Abstract 14922: Elevated Heart Rate Variability, Measured As Increased SDNN, During Therapeutic Hypothermia Can Predict Better Outcomes Among Post-resuscitation Rats
Introduction: Heart rate variability (HRV) has been documented to be of prognostic values in various diseases, notably chronic heart failure and cardiomyopathy after myocardial infarction. Some clinical studies have also shown the association between increased HRV and better post-resuscitation outcomes in out-of-hospital-cardiac-arrest patients. Nevertheless, limited data has demonstrated the relationship between HRV during therapeutic hypothermia (TH) and post-resuscitation outcomes.
Hypothesis: The HRV during TH is predictive of post-resuscitation outcomes among rats subjected to experimental cardiac arrest (CA).
Methods: Adult male Wistar rats were subjected to asphyxial CA and then underwent CPR. After return of spontaneous circulation (ROSC), TH was immediately implemented using external cooling method, targeting an intravascular temperature of 32 to 32.5 °C. The body temperature and ECG signals were recorded continuously throughout the experiment. Three-day survival was assessed, and HRV during TH was calculated using the recorded ECG signals.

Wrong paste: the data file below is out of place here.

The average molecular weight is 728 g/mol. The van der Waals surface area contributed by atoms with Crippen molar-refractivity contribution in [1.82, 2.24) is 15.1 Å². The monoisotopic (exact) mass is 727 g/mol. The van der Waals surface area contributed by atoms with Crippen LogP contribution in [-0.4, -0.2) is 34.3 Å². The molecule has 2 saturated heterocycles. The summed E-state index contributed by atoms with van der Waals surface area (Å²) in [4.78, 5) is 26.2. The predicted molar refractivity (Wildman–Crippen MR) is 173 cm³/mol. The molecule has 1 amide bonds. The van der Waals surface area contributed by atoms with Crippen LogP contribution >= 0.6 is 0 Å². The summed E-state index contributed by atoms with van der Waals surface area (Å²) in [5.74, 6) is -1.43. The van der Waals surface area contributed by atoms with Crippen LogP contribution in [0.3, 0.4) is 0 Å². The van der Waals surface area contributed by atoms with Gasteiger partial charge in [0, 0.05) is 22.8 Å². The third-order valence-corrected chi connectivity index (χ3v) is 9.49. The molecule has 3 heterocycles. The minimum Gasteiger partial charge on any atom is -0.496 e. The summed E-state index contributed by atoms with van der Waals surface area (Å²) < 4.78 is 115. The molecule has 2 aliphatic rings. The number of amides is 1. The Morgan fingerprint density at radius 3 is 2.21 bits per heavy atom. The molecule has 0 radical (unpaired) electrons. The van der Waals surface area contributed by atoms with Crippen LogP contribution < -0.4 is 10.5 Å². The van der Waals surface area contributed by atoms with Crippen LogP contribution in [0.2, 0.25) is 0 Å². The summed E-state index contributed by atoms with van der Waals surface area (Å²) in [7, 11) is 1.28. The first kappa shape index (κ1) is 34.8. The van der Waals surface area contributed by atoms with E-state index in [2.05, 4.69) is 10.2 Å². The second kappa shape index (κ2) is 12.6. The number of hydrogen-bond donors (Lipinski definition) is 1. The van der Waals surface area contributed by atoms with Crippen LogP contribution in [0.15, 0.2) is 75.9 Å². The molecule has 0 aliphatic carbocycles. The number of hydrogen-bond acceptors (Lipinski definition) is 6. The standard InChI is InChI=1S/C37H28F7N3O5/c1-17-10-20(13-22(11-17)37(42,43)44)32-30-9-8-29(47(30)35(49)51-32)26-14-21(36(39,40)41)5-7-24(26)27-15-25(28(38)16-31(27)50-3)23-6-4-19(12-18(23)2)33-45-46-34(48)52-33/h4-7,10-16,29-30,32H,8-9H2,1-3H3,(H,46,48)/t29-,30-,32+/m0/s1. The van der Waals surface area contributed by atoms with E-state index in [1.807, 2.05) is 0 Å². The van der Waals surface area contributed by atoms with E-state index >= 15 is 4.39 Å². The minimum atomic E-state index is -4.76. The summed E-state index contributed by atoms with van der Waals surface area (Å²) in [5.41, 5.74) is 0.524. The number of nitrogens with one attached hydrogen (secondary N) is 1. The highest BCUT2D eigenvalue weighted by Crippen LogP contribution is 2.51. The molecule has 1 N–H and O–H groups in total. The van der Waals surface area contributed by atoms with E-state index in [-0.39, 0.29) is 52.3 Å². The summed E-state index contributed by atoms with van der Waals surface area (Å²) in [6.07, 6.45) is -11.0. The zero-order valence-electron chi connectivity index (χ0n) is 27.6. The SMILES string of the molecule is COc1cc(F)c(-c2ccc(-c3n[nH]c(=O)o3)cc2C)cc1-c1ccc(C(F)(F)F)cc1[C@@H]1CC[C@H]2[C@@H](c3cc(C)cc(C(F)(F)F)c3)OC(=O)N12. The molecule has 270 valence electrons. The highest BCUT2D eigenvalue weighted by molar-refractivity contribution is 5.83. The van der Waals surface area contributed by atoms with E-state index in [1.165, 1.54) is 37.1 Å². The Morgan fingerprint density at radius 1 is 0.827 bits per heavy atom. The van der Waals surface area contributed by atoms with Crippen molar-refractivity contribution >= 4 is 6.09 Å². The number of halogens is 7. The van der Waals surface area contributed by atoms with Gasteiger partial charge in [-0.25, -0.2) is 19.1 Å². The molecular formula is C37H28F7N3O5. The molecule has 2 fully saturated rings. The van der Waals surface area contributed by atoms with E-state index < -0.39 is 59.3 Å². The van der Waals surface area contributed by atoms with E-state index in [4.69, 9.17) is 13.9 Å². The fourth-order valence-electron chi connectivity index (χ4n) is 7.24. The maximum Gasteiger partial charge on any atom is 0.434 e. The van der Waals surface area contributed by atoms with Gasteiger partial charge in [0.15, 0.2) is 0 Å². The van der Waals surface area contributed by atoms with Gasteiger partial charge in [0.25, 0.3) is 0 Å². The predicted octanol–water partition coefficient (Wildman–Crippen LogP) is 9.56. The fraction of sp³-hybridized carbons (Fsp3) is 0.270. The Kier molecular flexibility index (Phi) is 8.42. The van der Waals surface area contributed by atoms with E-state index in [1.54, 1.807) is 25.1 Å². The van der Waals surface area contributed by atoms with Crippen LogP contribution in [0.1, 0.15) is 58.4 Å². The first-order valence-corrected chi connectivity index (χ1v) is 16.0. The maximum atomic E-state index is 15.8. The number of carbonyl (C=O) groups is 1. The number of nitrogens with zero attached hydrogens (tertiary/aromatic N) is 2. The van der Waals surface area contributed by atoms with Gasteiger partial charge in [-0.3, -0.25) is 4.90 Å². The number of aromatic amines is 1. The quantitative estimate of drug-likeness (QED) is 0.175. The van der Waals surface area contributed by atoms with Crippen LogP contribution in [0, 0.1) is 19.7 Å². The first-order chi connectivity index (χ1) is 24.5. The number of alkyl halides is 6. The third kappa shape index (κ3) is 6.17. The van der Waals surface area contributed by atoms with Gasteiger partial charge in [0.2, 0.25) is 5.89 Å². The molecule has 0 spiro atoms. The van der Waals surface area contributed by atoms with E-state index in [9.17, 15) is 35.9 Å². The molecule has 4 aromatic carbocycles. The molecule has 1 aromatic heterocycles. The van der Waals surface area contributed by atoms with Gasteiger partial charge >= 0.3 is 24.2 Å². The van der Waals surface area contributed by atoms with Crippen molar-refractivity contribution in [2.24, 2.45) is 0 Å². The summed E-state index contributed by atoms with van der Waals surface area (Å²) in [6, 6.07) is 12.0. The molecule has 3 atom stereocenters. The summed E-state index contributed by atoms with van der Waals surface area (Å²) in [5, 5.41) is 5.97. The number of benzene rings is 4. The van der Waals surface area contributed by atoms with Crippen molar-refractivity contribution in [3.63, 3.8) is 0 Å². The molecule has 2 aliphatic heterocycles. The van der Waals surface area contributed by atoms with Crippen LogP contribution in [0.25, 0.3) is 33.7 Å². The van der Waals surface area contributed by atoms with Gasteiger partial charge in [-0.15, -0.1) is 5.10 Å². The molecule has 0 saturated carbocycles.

Results: A total of 9 rats were resuscitated and underwent TH. Seven of them survived for 3 days and were categorized as the survival group. The heart rate (HR) between the survival and non-survival groups was not different during TH (Figure 1). The HRV, as measured using SDNN, was significantly increased throughout the course of TH in the survival group (Figure 2).
Conclusions: An increased SDNN was observed during TH in post-resuscitation rats with favorable outcomes. This higher HRV was independent of HR, suggesting the potential use of SDNN as a prognosticator during TH.
- © 2010 by American Heart Association, Inc.